Oftentimes, the single most important document in a motor vehicle collision case is the crash report (otherwise known as police report or car accident police report). A crash report is completed when a responding law enforcement officer investigates a traffic crash when there is apparent damage of $1,000 or more to property or the crash resulted in injury or death.
If you were injured in an automobile collision and are seeking representation, then do not hesitate to contact the lawyers at Armstrong & Lee LLP. We routinely obtain copies of crash reports for our clients. If, however, you have not decided to hire lawyer yet or are simply looking to obtain your crash report on your own, here you will find (1) what is contained in the crash report and (2) how to obtain it.
What is a Crash Report and Why Do I Need It?
Texas law requires crash reports to contain certain information. For example, the crash report will provide you with the following information:
- Identifying information for the drivers involved
- Identifying information for the responding police officer
- Contact information for any witnesses
- The driver’s insurance information, including the insurance company and policy number
- Identifying information for the vehicles involved
- Date and time of the collision
- Location of the collision
- Vehicle Damage Rating
- If the vehicles had any defects
- Roadway, weather, lighting conditions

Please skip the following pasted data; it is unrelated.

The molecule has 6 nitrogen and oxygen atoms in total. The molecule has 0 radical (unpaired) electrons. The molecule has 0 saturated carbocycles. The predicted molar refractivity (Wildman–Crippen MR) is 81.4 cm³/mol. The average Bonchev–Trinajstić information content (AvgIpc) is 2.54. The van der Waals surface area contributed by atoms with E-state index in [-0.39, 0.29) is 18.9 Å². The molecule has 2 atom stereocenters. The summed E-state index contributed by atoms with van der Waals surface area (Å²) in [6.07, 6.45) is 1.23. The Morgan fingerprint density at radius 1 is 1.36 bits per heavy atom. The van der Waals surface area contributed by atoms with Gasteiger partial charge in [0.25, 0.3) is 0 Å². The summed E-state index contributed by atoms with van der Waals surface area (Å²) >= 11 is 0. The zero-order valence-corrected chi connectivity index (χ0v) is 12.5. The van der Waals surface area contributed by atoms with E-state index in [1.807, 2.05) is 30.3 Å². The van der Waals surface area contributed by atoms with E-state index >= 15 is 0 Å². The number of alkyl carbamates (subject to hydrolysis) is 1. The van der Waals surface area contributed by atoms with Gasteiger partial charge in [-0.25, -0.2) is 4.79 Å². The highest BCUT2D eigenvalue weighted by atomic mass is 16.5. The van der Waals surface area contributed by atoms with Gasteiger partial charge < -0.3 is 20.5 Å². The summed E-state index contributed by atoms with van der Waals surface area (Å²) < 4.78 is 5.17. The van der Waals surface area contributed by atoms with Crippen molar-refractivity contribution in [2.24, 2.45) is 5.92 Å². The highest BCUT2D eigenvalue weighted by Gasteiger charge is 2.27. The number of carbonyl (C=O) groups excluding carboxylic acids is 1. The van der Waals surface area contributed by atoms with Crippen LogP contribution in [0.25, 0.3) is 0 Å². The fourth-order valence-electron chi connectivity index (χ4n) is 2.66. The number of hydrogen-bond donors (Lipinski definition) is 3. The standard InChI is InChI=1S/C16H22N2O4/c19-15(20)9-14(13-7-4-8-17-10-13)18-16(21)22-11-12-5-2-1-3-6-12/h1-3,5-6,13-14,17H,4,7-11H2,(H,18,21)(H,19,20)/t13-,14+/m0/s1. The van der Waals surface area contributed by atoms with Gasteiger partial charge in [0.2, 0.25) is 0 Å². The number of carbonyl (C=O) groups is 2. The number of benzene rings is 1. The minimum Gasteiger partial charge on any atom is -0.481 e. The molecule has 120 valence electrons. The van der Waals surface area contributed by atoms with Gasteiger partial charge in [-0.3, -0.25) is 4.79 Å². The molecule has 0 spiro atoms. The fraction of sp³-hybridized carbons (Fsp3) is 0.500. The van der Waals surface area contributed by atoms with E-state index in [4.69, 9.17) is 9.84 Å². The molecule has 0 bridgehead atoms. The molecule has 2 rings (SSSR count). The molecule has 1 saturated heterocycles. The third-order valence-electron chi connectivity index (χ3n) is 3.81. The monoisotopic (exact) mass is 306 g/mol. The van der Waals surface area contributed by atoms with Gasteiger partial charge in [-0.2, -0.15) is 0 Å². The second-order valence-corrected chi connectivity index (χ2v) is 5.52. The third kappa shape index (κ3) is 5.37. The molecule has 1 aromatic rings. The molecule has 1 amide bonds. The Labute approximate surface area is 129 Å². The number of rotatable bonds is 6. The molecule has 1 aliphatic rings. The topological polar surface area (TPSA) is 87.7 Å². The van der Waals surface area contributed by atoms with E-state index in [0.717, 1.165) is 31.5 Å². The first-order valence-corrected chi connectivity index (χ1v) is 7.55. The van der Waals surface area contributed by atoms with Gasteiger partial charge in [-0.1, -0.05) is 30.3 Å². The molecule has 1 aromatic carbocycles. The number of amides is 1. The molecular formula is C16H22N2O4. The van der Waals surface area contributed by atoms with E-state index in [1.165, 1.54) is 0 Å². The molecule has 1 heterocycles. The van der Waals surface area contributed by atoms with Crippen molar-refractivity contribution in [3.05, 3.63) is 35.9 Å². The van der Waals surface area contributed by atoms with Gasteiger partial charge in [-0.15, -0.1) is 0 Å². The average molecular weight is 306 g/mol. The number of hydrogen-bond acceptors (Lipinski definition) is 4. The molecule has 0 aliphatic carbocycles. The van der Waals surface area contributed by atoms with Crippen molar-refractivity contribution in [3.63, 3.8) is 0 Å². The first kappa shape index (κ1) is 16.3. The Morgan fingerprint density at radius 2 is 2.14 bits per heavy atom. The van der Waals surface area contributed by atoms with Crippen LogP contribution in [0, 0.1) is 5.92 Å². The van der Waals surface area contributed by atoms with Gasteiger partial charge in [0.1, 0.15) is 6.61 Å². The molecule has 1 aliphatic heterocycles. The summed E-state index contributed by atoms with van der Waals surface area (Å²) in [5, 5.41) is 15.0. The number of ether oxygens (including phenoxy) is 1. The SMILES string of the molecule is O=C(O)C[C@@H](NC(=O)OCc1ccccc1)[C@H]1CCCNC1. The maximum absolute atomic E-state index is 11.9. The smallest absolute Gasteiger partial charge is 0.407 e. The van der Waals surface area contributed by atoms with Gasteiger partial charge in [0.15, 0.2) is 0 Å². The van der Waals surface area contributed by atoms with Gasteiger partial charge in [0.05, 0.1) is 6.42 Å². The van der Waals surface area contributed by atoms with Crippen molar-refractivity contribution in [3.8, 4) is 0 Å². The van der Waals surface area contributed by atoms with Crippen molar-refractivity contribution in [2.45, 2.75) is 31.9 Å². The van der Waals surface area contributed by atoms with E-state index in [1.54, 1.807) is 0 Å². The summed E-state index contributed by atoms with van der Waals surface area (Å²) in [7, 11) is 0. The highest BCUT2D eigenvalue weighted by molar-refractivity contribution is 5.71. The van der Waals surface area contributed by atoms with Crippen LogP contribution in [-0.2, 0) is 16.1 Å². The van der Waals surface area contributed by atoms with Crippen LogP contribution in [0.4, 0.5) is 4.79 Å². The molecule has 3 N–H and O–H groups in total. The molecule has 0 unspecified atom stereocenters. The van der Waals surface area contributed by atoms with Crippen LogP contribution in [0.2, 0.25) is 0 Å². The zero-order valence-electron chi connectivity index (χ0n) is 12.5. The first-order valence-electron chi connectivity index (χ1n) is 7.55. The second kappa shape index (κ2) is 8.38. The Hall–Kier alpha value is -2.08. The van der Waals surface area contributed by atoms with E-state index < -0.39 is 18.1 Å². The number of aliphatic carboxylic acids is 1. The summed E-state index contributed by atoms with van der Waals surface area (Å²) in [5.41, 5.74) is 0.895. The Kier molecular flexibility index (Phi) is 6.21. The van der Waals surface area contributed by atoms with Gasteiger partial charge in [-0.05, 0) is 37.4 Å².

Perhaps, most importantly, the crash report may also provide (1) a description of how the crash occurred, (2) indicate what factors contributed the crash, and (3) list any citations issued and laws violated for the crash. This information is extremely important to determine who is “at fault” for the crash. If one of the drivers received a citation for the crash, there is a good chance that they will be found at least partially “at fault.” The crash report often helps prove that.
How to Obtain a Copy of Your Crash Report?
You have two primary options to obtain a copy of your crash report in Texas: (1) by mail through the Texas Department of Transportation, or (2) online. Keep in mind that it may take up to fourteen (14) business days from the date of the crash for the report to be finalized. Sometimes, it takes even longer.
By Mail. To obtain a copy of your crash report by mail, you must fill out a CR-91 form and mail it with the appropriate fees to: Crash Data and Analysis, Texas Department of Transportation, P.O. Box 12879, Austin, Texas 78711.
Online. To obtain an electronic copy of your crash report online, click the following link: https://cris.dot.state.tx.us/public/Purchase/app/home/welcome. You can search for a crash report using (1) the names of anyone involved in the crash, (2) the driver’s license number for anyone involved in the crash, (3) the Vehicle Identification Number (VIN) of any vehicle involved in the crash or (4) the TxDOT Crash ID assigned to the crash. If you are searching by name, make sure to double-check the date to ensure you are purchasing the correct report. To download the report, you must certify that you are authorized to obtain a copy of the report. Once you have selected the correct report with the correct date, you can download a PDF version of the crash report.
Certified or Uncertified?
The cost to obtain your crash report will vary depending on what type of report you are ordering. Regular copies of crash reports cost $6.00. Certified copies of crash reports cost $8.00. A regular copy just contains the crash report. A certified copy is an official version that contains a certification from the Texas Department of Transportation that the crash report is a true and correct copy. A certified copy may be helpful if the crash report is going to be used in legal proceedings.